Director: Tom Holland | 57 minutes | horror | Actors: Brent Sheppard, Maxwell Neck, Tim Henry, Lee Tergesen, Laura Drummond, Colin Cunningham, Ingrid Tesch, Quinn Lord, Lyle St. Goddard, William Forsythe, Kevan Kase, Spencer Achtymichuk, Cainan Wiebe, Brett Kelly, Diego Martinez-Tau
Thematically, this episode of the “Masters of Horror” series follows roughly the same pattern as films like “It” or “Child’s Play”, a film that was not coincidentally also directed by Tom Holland. In “Child’s Play” it was a so-called Good Guy doll who became possessed by the ghost of serial killer Charles Lee Ray, in this film, just like in “It”, a clown is the source of evil.
At first, the ice-cream-selling clown Buster is a roguish childhood friend, but after a botched prank from a group of kids kills him, he returns years later to take revenge on the now grown men responsible for his untimely death. The way Buster retaliates against his killers is very much like an alternate form of voodoo, albeit that the ice cream clown uses ice creams that represent his victims instead of cloth dolls.
Unfortunately, “We All Scream for Ice Cream” did not turn out to be a great movie. For example, the film is too much of a repetition of moves. Virtually all of the clown’s victims die in almost exactly the same way. This makes it all too predictable and you as a viewer lose a bit of attention. The scene, no doubt terrifying, in which Buster’s ice cream truck in the nighttime – surrounded by mysterious patches of fog – makes the neighborhood unsafe, is also reused so often that the threatening effect of this segment is ultimately largely nullified. The accompanying song that Buster sings every time becomes even annoying in the long run and gets on your nerves.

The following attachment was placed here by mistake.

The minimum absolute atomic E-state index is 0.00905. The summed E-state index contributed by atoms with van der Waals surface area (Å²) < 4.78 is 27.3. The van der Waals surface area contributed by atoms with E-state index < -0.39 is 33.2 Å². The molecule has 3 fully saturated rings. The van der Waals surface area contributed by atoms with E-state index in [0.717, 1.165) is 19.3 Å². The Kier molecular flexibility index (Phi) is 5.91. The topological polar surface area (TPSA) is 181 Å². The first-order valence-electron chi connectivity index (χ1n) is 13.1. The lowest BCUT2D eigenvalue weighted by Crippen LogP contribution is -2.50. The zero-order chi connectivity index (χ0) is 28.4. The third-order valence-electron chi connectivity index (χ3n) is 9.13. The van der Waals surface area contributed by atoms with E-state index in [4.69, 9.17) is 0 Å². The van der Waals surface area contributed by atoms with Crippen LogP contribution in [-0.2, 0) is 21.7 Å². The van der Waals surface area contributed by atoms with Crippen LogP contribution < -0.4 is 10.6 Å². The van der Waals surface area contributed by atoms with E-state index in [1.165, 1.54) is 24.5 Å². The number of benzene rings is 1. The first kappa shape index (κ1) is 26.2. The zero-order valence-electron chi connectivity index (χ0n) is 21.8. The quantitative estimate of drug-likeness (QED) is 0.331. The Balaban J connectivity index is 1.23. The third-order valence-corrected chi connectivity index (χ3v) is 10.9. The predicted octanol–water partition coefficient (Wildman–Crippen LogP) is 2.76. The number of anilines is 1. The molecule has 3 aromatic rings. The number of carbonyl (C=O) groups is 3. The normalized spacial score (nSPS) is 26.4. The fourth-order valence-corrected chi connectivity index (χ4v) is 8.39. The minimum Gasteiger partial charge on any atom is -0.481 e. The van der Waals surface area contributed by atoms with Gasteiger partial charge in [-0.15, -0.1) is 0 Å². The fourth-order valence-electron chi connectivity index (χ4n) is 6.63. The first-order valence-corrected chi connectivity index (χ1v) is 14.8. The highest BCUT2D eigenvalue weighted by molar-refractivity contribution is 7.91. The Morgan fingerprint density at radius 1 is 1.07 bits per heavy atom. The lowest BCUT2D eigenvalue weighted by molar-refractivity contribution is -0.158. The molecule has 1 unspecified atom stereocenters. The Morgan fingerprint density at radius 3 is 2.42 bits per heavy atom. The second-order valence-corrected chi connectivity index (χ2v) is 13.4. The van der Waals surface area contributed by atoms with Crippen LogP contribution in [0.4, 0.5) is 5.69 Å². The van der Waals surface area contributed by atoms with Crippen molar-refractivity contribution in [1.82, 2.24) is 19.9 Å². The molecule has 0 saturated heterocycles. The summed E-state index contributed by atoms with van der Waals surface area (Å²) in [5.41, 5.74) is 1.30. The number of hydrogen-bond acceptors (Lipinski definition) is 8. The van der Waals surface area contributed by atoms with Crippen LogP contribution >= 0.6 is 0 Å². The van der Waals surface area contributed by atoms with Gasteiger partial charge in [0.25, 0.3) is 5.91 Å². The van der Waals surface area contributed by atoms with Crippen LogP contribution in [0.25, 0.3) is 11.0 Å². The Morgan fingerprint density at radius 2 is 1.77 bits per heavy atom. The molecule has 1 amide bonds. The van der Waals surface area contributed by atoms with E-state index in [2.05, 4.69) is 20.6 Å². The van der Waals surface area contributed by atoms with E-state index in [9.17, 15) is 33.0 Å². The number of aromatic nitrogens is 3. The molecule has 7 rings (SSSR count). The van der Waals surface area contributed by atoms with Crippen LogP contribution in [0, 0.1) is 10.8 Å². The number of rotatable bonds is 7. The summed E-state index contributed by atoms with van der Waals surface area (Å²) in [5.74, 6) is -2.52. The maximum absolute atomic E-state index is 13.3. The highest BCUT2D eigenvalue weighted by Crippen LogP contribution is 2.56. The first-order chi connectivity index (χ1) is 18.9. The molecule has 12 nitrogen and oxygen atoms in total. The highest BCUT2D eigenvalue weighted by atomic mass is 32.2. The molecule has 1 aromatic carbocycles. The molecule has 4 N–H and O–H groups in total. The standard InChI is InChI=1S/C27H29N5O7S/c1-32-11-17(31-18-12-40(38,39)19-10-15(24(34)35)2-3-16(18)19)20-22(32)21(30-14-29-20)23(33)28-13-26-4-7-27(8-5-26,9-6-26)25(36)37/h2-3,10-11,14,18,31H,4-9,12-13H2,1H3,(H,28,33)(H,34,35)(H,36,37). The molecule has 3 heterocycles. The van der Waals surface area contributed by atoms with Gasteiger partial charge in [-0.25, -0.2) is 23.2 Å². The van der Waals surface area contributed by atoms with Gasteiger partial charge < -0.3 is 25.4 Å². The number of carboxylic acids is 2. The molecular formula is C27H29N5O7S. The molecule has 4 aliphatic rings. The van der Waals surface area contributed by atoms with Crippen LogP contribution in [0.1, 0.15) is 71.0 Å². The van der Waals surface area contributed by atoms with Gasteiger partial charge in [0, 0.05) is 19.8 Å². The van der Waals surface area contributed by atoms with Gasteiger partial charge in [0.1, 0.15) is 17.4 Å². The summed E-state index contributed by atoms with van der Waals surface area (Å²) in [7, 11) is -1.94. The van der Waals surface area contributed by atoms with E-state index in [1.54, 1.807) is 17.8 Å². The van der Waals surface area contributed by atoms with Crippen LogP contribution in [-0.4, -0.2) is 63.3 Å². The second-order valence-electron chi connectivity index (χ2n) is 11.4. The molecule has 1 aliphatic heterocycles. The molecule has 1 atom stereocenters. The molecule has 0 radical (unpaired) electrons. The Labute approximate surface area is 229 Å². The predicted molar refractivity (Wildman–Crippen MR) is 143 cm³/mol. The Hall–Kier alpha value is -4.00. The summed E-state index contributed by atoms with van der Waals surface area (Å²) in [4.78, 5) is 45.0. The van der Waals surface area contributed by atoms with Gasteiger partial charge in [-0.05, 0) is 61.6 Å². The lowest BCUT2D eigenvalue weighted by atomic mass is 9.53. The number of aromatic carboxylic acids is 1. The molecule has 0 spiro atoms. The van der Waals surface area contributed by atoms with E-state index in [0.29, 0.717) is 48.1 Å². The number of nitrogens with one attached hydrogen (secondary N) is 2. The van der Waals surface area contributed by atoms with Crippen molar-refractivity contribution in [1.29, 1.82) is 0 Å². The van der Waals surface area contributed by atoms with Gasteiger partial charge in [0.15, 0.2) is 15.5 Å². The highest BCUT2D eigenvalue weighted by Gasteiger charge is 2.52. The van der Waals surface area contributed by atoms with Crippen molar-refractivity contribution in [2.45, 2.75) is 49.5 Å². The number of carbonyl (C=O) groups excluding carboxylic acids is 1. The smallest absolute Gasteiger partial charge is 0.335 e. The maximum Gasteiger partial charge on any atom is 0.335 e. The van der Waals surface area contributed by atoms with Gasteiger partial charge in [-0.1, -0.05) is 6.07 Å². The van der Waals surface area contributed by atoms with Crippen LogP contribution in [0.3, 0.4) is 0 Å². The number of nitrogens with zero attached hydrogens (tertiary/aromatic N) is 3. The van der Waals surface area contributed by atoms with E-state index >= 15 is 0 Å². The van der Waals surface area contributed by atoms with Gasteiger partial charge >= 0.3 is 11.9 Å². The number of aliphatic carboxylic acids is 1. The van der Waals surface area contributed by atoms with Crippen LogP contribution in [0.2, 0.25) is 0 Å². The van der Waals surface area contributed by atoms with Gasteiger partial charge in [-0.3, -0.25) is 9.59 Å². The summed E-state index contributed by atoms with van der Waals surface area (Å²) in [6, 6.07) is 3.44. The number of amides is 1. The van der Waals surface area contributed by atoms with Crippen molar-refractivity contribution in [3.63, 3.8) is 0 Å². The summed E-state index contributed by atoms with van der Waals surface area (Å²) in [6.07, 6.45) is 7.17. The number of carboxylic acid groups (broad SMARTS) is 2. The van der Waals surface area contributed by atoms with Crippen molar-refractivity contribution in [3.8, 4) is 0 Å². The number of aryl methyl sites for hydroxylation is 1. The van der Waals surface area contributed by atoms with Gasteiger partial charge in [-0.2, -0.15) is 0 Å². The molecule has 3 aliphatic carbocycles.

The striking thematic and story-technical similarities that this film has with Stephen King’s masterpiece “It” also ensure that the film (probably) unintentionally nevertheless gives a somewhat plagiarized impression from time to time. Yet it is not all doom and gloom. At times, Tom Holland shows a glimpse of his qualities that have guaranteed genre gems like “Child’s Play” and “Fright Night”. The film also contains a few (for the fans) nice scenes, including a piece that is strongly reminiscent of a scene from Paul Verhoeven’s “RoboCop” in which one of the criminals gets a good dose of chemical waste. Yet this is not enough overall to disguise the weaknesses of this print. “We All Scream for Ice Cream” is too predictable and rarely really scary. Only people who suffer from an obsessive phobia of clowns will be seriously taken out of their element by this horror movie.